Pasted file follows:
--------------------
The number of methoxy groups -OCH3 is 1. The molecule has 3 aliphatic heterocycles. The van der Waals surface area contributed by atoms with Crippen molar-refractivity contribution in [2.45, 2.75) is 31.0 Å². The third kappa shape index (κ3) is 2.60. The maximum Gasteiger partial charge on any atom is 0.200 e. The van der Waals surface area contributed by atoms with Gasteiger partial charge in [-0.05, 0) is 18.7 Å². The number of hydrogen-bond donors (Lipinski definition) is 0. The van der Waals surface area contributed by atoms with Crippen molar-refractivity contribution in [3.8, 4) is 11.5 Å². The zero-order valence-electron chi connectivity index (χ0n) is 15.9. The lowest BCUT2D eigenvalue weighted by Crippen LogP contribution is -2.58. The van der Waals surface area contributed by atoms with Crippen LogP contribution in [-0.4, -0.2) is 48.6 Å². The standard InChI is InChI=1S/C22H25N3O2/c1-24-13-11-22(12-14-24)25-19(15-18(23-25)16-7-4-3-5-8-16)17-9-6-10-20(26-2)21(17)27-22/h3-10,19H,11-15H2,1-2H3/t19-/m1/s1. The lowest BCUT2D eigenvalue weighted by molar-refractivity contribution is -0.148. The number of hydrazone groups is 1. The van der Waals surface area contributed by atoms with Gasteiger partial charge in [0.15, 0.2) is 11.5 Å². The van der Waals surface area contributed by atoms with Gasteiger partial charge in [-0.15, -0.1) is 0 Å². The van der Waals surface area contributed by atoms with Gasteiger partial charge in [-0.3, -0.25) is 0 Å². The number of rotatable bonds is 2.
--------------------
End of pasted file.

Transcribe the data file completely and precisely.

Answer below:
The number of methoxy groups -OCH3 is 1. The molecule has 3 aliphatic heterocycles. The van der Waals surface area contributed by atoms with Crippen molar-refractivity contribution in [2.45, 2.75) is 31.0 Å². The third kappa shape index (κ3) is 2.60. The maximum Gasteiger partial charge on any atom is 0.200 e. The van der Waals surface area contributed by atoms with Gasteiger partial charge in [-0.05, 0) is 18.7 Å². The number of hydrogen-bond donors (Lipinski definition) is 0. The van der Waals surface area contributed by atoms with Crippen molar-refractivity contribution in [3.8, 4) is 11.5 Å². The zero-order valence-electron chi connectivity index (χ0n) is 15.9. The lowest BCUT2D eigenvalue weighted by Crippen LogP contribution is -2.58. The van der Waals surface area contributed by atoms with Crippen LogP contribution in [-0.4, -0.2) is 48.6 Å². The standard InChI is InChI=1S/C22H25N3O2/c1-24-13-11-22(12-14-24)25-19(15-18(23-25)16-7-4-3-5-8-16)17-9-6-10-20(26-2)21(17)27-22/h3-10,19H,11-15H2,1-2H3/t19-/m1/s1. The lowest BCUT2D eigenvalue weighted by molar-refractivity contribution is -0.148. The number of hydrazone groups is 1. The van der Waals surface area contributed by atoms with Gasteiger partial charge in [0.15, 0.2) is 11.5 Å². The van der Waals surface area contributed by atoms with Gasteiger partial charge in [-0.15, -0.1) is 0 Å². The van der Waals surface area contributed by atoms with Gasteiger partial charge in [-0.3, -0.25) is 0 Å². The number of rotatable bonds is 2.